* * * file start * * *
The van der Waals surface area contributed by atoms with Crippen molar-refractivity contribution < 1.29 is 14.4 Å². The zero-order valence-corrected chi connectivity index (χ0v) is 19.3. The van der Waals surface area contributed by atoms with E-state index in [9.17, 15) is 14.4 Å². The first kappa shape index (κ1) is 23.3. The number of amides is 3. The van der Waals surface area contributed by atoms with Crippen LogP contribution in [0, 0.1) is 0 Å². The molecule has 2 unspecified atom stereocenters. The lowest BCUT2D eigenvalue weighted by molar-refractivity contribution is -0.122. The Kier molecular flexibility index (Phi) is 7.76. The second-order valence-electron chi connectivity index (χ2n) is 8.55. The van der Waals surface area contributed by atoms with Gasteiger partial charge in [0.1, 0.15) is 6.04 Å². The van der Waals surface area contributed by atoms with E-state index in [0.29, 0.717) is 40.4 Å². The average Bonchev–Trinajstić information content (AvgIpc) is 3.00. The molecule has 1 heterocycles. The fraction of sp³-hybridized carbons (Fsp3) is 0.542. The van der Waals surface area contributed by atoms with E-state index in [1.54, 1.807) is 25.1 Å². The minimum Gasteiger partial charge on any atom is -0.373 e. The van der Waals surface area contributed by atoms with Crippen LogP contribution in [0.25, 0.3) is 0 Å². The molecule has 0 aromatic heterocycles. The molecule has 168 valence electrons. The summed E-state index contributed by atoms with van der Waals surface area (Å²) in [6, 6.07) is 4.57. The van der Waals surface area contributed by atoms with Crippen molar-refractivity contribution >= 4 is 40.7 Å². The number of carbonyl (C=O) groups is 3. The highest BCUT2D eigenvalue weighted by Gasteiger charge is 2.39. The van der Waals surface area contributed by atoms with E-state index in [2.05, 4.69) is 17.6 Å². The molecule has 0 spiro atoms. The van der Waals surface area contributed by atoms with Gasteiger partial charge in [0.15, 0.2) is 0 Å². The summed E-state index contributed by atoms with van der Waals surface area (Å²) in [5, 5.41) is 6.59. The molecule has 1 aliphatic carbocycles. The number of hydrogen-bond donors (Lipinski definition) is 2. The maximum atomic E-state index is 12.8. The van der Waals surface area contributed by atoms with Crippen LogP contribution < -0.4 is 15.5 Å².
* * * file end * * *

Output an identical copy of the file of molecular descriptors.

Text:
The van der Waals surface area contributed by atoms with Crippen molar-refractivity contribution < 1.29 is 14.4 Å². The zero-order valence-corrected chi connectivity index (χ0v) is 19.3. The van der Waals surface area contributed by atoms with E-state index in [9.17, 15) is 14.4 Å². The first kappa shape index (κ1) is 23.3. The number of amides is 3. The van der Waals surface area contributed by atoms with Crippen LogP contribution in [0, 0.1) is 0 Å². The molecule has 2 unspecified atom stereocenters. The lowest BCUT2D eigenvalue weighted by molar-refractivity contribution is -0.122. The Kier molecular flexibility index (Phi) is 7.76. The second-order valence-electron chi connectivity index (χ2n) is 8.55. The van der Waals surface area contributed by atoms with Gasteiger partial charge in [0.1, 0.15) is 6.04 Å². The van der Waals surface area contributed by atoms with E-state index in [0.29, 0.717) is 40.4 Å². The average Bonchev–Trinajstić information content (AvgIpc) is 3.00. The molecule has 1 heterocycles. The fraction of sp³-hybridized carbons (Fsp3) is 0.542. The van der Waals surface area contributed by atoms with E-state index in [1.54, 1.807) is 25.1 Å². The minimum Gasteiger partial charge on any atom is -0.373 e. The van der Waals surface area contributed by atoms with Crippen LogP contribution in [0.25, 0.3) is 0 Å². The molecule has 0 aromatic heterocycles. The molecule has 168 valence electrons. The summed E-state index contributed by atoms with van der Waals surface area (Å²) in [6, 6.07) is 4.57. The van der Waals surface area contributed by atoms with Crippen molar-refractivity contribution >= 4 is 40.7 Å². The number of carbonyl (C=O) groups is 3. The highest BCUT2D eigenvalue weighted by Gasteiger charge is 2.39. The van der Waals surface area contributed by atoms with E-state index in [2.05, 4.69) is 17.6 Å². The molecule has 0 spiro atoms. The van der Waals surface area contributed by atoms with Gasteiger partial charge in [0.15, 0.2) is 0 Å². The summed E-state index contributed by atoms with van der Waals surface area (Å²) in [5, 5.41) is 6.59. The molecule has 1 aliphatic carbocycles. The number of hydrogen-bond donors (Lipinski definition) is 2. The maximum atomic E-state index is 12.8. The van der Waals surface area contributed by atoms with Crippen LogP contribution < -0.4 is 15.5 Å².